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Green group- Sustainability guide to monitor lizards Print E-mail

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The green species are widely available from captive bred sources; if you keep pairs of these animals you have a good chance of breeding them if you treat them right, and if you just want a pet you have the satisfaction of knowing that they have not been taken from the wild. 

 

Varanus acanthurus (all subspecies?) 
Varanus baritji
Varanus brevicauda
Varanus bushi
Varanus caudolineatus
Varanus eremius?
Varanus gilleni
Varanus glauerti
Varanus glebopalma
Varanus hamersleyensis?
Varanus kingorum
Varanus mitchelli
Varanus pilbarensis
Varanus primordius
Varanus scalaris
Varanus storri
Varanus tristis (all subspecies)
Varanus giganteus?
Varanus gouldii      
Varanus mertensi
Varanus panoptes (all subspecies)
Varanus rosenbergi?
Varanus spenceri
Varanus varius
Varanus gouldi (all subspecies)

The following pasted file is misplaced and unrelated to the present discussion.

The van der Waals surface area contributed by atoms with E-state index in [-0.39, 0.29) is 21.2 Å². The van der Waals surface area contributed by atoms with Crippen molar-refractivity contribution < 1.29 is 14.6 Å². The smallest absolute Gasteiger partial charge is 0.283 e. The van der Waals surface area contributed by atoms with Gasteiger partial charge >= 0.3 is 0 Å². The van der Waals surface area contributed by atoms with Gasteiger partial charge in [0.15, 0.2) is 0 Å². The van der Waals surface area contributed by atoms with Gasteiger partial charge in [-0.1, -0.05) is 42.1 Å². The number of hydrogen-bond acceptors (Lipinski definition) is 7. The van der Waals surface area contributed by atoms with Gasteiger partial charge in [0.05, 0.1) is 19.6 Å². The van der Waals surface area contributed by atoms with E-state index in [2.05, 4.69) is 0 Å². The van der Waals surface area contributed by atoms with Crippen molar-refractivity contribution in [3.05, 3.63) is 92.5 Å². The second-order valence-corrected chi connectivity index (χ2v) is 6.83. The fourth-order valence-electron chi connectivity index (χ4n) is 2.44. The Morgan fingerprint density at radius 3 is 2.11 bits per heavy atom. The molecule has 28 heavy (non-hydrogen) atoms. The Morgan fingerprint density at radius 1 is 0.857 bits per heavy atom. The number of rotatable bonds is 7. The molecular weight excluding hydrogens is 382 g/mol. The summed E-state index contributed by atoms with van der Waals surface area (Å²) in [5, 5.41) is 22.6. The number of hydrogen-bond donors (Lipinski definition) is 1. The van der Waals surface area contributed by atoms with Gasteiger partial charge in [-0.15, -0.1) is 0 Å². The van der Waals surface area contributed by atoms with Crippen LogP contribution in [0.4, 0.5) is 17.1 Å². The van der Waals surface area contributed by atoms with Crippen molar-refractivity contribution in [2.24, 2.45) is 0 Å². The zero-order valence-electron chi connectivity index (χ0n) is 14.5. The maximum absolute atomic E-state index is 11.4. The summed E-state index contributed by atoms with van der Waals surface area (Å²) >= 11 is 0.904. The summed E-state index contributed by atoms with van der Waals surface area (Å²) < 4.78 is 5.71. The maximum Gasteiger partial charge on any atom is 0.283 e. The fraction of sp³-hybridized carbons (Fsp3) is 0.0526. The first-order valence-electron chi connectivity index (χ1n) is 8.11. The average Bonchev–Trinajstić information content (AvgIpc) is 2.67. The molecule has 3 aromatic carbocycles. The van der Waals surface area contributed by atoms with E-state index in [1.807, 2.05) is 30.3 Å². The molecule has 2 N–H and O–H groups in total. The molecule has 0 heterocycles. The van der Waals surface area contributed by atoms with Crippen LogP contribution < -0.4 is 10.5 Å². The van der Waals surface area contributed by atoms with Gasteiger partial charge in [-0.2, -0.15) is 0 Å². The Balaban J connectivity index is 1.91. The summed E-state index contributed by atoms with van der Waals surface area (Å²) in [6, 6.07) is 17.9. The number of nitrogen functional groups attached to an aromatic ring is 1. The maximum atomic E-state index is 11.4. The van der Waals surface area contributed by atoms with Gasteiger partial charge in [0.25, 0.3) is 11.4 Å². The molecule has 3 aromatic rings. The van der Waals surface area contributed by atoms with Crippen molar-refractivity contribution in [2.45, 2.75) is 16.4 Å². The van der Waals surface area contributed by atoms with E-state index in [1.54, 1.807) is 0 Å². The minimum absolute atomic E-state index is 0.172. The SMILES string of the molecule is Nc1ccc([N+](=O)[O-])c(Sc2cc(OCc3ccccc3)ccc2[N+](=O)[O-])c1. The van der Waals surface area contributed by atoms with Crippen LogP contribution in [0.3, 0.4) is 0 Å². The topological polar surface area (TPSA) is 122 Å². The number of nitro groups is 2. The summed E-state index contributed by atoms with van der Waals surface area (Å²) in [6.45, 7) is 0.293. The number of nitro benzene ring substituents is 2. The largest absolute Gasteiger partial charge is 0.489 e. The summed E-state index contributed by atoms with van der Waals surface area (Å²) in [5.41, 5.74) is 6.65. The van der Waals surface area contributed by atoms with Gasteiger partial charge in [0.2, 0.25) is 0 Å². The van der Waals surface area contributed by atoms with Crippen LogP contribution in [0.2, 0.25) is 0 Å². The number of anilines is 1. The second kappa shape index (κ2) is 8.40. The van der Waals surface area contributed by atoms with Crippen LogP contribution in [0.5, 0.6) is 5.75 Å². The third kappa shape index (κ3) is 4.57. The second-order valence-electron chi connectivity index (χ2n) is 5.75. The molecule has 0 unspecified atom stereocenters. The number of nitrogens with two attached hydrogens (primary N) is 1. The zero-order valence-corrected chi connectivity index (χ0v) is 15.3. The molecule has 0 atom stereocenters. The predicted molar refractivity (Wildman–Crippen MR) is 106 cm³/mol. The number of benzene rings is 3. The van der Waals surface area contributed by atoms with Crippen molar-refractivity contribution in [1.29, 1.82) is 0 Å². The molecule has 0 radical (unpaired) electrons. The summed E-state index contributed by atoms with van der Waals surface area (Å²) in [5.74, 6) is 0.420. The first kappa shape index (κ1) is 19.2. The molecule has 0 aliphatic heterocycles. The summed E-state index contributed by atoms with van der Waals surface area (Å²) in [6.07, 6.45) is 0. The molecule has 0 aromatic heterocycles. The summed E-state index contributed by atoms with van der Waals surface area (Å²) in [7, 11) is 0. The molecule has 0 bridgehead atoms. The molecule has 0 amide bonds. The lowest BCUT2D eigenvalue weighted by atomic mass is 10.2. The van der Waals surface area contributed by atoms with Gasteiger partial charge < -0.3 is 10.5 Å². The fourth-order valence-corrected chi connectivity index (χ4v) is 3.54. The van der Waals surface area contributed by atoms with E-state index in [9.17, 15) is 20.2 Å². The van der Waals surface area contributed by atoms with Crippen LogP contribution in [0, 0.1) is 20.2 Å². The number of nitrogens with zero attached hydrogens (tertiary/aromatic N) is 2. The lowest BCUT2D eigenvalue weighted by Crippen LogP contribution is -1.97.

About Mampam
William Oliver

William Oliver. Champion of biodiversity and its students. So many of us benefited from his advice and expertise. What a character. RIP.

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Help Mampam
The Butaan Project
The Butaan Project

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Since 1999 the Butaan Project has been studying the rare, endangered, and unique fruit-eating monitor lizards of the Philippines.  Butaan is just one of several races of frugivorous monitor lizards in the Philippines ("Pandan Biawak"), all of which are of at least as great a conservation concern as the Komodo dragon, but receive virtually none of the attention. Pandan Biawak occur only in lowland dipterocarp forest. The first species (Butaan) was discovered in 1845 and not seen alive by a scientist until the late 1970s. The next species (Mabitang) was discovered in 2001. Other species remain undescribed, and some may have gone extinct without ever having been recognised.

 

 

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